9 Abandoned Airports And The Tragic Stories Behind Them

Published November 7, 2021
Updated November 10, 2021

Eero Saarinen Terminal, New York

Eero Saarinen Terminal Jfk

Telstar/FlickrThis abandoned terminal in the Trans World Flight Center (TWA) at John F. Kennedy International was once a space-age dream.

A pinnacle of post-war optimism during the golden age of passenger jet travel, architect Eero Saarinen’s 1960s terminal inside Queens’ John F. Kennedy International Airport was — and is — breathtaking.

A space-age dream, the terminal featured an iconic sunken lounge and sleek, all-white tubes that connected it to the larger airport.

Eero Saarinen Abandoned Terminal

Telstar/Flickr

But the original size of the terminal factored heavily into its closing in 2001. It was thought to inadequately accommodate the ever-growing size of commercial aircraft, and so it was turned into a hotel.

While the doors of this mid-century-modern terminal were closed for almost 20 years, the world developed a serious case of space-age nostalgia in the meantime.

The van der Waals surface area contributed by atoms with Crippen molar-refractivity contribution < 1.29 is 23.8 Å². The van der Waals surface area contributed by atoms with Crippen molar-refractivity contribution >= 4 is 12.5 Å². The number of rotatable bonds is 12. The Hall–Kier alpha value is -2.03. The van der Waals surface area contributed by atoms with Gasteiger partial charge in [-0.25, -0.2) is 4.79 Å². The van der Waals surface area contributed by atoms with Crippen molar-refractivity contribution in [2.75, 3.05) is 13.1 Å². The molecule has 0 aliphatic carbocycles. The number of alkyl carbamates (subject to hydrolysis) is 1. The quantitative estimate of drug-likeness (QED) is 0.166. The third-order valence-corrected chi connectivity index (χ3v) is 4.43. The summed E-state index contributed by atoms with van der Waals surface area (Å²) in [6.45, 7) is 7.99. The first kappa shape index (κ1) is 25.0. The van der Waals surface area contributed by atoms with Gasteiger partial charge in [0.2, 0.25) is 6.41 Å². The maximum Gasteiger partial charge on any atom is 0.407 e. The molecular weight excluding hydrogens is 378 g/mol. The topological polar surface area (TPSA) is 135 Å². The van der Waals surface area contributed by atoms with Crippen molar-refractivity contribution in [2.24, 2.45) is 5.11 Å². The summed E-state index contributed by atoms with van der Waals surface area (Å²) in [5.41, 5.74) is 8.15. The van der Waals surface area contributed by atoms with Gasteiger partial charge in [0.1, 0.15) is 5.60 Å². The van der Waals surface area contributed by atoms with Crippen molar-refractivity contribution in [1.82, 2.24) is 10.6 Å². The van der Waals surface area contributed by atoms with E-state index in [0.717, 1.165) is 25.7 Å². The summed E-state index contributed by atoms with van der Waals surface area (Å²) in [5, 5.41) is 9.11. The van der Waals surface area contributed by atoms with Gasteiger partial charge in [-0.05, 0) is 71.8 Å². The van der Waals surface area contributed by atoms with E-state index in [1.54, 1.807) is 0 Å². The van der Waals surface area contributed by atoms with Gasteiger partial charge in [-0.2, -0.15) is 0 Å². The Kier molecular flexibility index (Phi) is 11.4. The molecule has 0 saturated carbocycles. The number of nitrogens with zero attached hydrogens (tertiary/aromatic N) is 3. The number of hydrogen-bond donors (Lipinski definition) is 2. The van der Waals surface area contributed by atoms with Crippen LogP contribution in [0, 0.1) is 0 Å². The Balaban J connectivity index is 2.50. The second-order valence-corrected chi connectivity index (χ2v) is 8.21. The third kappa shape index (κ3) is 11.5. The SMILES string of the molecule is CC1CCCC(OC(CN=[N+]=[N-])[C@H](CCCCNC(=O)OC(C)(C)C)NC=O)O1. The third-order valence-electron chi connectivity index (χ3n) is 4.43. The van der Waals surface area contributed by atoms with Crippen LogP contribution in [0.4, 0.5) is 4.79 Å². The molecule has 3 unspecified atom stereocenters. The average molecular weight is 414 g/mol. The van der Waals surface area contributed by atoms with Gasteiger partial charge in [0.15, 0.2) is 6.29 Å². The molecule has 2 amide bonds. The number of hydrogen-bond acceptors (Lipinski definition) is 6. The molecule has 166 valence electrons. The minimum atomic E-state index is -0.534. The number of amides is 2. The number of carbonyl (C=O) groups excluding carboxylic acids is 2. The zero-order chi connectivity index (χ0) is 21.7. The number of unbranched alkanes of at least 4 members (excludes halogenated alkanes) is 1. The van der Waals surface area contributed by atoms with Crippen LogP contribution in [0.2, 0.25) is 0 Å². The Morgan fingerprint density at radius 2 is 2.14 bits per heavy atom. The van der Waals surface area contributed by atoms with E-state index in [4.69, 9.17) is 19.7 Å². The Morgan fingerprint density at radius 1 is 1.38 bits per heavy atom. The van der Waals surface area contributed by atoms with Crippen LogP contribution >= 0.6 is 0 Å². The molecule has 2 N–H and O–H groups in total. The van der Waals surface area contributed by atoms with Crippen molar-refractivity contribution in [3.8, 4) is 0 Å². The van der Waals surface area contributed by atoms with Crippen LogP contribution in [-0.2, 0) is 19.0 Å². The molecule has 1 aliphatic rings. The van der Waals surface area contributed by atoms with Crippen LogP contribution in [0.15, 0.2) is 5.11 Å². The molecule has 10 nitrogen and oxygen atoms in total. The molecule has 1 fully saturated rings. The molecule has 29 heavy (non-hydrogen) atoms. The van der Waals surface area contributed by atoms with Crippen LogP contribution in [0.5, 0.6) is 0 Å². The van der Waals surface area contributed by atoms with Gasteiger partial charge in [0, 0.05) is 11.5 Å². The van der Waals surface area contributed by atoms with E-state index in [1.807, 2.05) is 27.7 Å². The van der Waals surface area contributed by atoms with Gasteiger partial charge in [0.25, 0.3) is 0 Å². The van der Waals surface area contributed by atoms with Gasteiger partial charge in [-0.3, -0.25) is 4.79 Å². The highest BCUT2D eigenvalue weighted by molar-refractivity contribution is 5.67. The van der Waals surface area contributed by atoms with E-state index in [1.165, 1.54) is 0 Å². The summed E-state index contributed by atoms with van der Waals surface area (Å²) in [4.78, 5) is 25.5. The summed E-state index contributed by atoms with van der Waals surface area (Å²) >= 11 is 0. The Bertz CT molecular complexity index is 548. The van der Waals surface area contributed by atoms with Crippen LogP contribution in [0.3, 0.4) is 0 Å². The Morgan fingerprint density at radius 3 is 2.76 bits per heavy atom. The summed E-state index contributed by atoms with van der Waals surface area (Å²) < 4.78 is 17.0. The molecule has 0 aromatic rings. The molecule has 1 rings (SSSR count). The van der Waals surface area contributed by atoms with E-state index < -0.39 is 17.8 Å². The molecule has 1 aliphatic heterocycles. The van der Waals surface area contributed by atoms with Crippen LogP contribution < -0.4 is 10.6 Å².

Twa Jfk Revamp

quintanomedia/FlickrThe revamped TWA terminal at JFK airport.

“There’s a debate in the landmarks preservation world about embalming—about putting something on a pedestal and not giving it a life, but keeping it exactly the way it was,” mused Adam Rolston of INC Architecture & Design. “And the other side says you gotta breathe new life into these things and give them new functions. This is a beautiful example of that.”

As the only entry on this list of abandoned airports to not technically yet abandoned, you can see why this terminal is special, and was repurposed into new life. Featuring over 500 rooms spread over two new hotel buildings, the iconic lobby is now as busy as ever, and represents the wonderful new lives that can be brought to these otherwise wasted spaces.


Next, visit these creepy abandoned asylums where treatment was torture. Then, enjoy these photos from the golden age of air travel.

Erin Kelly
An All That’s Interesting writer since 2013, Erin Kelly focuses on historic places, natural wonders, environmental issues, and the world of science. Her work has also been featured in Smithsonian and she’s designed several book covers in her career as a graphic artist.